It has now dawned on the people on Independence Avenue that the connection between their open-market operations and credit going out to the private sector is not working. Two problems: first, in recent years, most of the credit growth has been provided through a securitisation mechanism that is broken. The necessary trust in ratings agencies, credit insurance providers and valuation models isn’t there any more. Second, the banks can only increase their lending based on new provision of liquidity by the Fed if they have the balance sheet capacity to do so.
They don’t, in many cases. Several of the key banks are capital constrained. They are simultaneously being forced by the accountants to take write-offs against now thin reserves, and to provide credit to customers drawing on back-up lines. There’s nothing available for net new lending to credit market makers or real economy people, though those calls on back-up lines are forcing an unsustainable short-term balance sheet growth.
“For the last couple of weeks,” says a credit hedge fund manager friend of mine, “no bank has been willing to take on a bond they can’t present at the Fed’s discount window.”
So what are the Fed and its big customers saying to each other? In the absence of intercepts, we can make use of some traffic analysis. David Small and James Clouse, as economists at the Fed, have between them published a long list of papers. But the most downloaded of those, recently, have been on a couple of seemingly obscure and hypothetical topics: monetary policy in a zero-rate environment and, lately, “The Scope of Monetary Policy Actions Authorized under the Federal Reserve Act”, published in July 2004, which was basically a legal review of what the Fed could do if conventional mechanisms weren’t working.
The key problem with cutting the Fed funds rate, as we have noted, is that at the margin, the bankers to the securitised credit markets can’t make use of the money. So the somewhat more sophisticated market people are now saying that the only way to unfreeze things is to cut the rate at which the Fed will lend directly, and destigmatise the use of the facility, so the banks can lay off some of their assets on to the Fed’s balance sheet.
The problem with this, as Small and Clouse pointed out, is that the credit risk of the paper placed with the Fed through the discount window remains with the banks. So the pressure on their balance sheets isn’t relieved. That means that the Libor rate is likely to stay up, or keep rising, even if the discount rate is cut. And Libor is the basis for most credit pricing.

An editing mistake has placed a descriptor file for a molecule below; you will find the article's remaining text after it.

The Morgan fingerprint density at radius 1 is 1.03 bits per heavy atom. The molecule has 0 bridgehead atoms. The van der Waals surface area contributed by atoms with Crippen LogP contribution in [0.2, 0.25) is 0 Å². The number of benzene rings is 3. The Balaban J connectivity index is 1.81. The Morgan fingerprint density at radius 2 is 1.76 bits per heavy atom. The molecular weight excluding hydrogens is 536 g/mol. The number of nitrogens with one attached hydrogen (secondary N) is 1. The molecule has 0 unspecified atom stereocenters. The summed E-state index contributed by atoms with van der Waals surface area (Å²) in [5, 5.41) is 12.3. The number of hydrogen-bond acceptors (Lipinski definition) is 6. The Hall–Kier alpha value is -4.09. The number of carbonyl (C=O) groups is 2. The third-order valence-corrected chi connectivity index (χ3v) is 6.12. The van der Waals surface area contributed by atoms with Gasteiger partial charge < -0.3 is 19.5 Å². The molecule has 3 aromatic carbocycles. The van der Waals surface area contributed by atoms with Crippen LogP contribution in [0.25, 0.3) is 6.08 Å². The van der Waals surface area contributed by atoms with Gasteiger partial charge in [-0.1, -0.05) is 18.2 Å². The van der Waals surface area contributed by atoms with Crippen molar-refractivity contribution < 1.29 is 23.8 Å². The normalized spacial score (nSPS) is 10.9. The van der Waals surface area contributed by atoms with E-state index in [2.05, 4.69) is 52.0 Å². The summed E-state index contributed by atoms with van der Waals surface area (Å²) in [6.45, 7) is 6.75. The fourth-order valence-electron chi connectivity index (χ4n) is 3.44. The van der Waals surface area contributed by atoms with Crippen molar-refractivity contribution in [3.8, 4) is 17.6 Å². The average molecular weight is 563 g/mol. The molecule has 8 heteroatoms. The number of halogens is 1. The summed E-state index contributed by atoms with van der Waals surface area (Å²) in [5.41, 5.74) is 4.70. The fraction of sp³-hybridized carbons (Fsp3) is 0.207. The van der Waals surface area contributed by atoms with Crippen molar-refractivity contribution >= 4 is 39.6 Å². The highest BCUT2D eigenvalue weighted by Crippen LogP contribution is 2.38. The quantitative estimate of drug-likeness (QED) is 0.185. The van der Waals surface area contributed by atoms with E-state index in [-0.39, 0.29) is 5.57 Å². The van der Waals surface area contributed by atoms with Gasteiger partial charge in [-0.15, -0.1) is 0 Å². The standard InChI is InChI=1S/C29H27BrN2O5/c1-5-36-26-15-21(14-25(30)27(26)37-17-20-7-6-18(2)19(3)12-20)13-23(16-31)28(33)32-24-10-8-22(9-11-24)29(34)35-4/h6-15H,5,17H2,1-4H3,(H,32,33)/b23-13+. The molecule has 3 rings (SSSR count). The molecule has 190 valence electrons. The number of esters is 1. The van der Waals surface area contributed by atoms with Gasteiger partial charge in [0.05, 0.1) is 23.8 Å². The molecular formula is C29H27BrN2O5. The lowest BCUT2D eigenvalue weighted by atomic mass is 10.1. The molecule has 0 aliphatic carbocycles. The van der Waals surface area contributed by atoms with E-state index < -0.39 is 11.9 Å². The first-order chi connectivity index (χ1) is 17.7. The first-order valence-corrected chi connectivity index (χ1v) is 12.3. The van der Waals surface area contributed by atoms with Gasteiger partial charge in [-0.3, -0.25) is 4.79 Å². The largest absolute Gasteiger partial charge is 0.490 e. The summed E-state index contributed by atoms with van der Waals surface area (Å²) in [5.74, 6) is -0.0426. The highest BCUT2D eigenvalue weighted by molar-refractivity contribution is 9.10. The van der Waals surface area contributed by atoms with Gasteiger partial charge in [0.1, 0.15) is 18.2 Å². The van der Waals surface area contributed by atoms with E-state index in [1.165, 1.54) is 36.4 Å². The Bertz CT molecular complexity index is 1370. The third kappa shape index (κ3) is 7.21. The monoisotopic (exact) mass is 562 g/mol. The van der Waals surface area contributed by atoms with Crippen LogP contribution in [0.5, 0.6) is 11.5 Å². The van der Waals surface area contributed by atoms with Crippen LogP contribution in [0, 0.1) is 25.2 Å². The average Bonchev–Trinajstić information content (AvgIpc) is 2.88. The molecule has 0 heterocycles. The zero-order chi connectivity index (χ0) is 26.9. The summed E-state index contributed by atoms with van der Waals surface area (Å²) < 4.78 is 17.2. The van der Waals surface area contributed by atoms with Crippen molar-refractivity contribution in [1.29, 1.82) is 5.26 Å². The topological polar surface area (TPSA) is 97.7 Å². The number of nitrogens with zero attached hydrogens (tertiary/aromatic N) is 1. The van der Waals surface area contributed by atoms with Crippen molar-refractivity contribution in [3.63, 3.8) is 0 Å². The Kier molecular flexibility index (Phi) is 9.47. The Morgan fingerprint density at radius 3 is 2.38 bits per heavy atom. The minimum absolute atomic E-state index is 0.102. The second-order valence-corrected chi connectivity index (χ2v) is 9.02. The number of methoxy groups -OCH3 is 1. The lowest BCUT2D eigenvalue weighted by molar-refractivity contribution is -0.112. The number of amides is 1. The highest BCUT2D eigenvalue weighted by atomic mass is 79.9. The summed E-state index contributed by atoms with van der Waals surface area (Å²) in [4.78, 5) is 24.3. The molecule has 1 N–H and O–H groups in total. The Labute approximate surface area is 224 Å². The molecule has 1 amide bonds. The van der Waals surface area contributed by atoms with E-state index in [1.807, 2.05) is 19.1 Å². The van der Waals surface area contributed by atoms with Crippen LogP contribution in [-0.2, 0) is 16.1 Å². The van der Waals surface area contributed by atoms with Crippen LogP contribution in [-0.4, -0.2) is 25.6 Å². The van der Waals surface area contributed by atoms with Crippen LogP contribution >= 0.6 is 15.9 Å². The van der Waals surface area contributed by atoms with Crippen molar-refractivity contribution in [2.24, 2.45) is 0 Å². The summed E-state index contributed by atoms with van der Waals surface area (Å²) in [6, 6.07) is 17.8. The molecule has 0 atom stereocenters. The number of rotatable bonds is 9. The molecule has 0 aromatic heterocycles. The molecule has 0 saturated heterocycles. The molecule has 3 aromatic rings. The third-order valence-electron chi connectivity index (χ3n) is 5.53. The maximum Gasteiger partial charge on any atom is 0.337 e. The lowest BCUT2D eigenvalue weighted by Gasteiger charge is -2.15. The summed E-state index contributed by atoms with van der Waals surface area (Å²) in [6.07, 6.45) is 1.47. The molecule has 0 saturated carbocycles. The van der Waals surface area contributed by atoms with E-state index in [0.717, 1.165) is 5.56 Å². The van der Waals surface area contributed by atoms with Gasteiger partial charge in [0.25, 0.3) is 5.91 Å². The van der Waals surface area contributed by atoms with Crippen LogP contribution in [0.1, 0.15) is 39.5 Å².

There are similar restrictions on a long list of allowed “advances”, discounts and asset purchases. When banks lay off assets on the Fed’s balance sheet, that paper has a long rubber band attached representing the banks’ retention of risk.
There is, it seems, one little opening, under “Lending to Non-Depositary Institutions”. Apparently, “the Federal Reserve has the authority to lend directly to individuals, partnerships and corporations (IPCs), which could include depositary institutions, under sections 13(3) and 13(13) of the Federal Reserve Act . . . However, lending under these authorities is subject to stringent criteria in law and regulation . . . ” This lending, under which, apparently, the Fed assumes the credit risk, can only be done under “unusual and exigent circumstances” and requires the affirmative vote, most of the time, “of not less than five members” of the Federal Reserve board. But section 13(3), Small and Clouse say, “provides virtually no restrictions on the form a written credit instrument must take in order to be eligible for discount”.
This seems to me to be one of the few possible ways to jump-start the stalled securitised credit machine, since IPCs could include the key securities dealers. The Fed wouldn’t have to take on the riskiest paper. But since it’s now hard to place even the investment grade stuff, loopholes such as 13(3) could prove useful.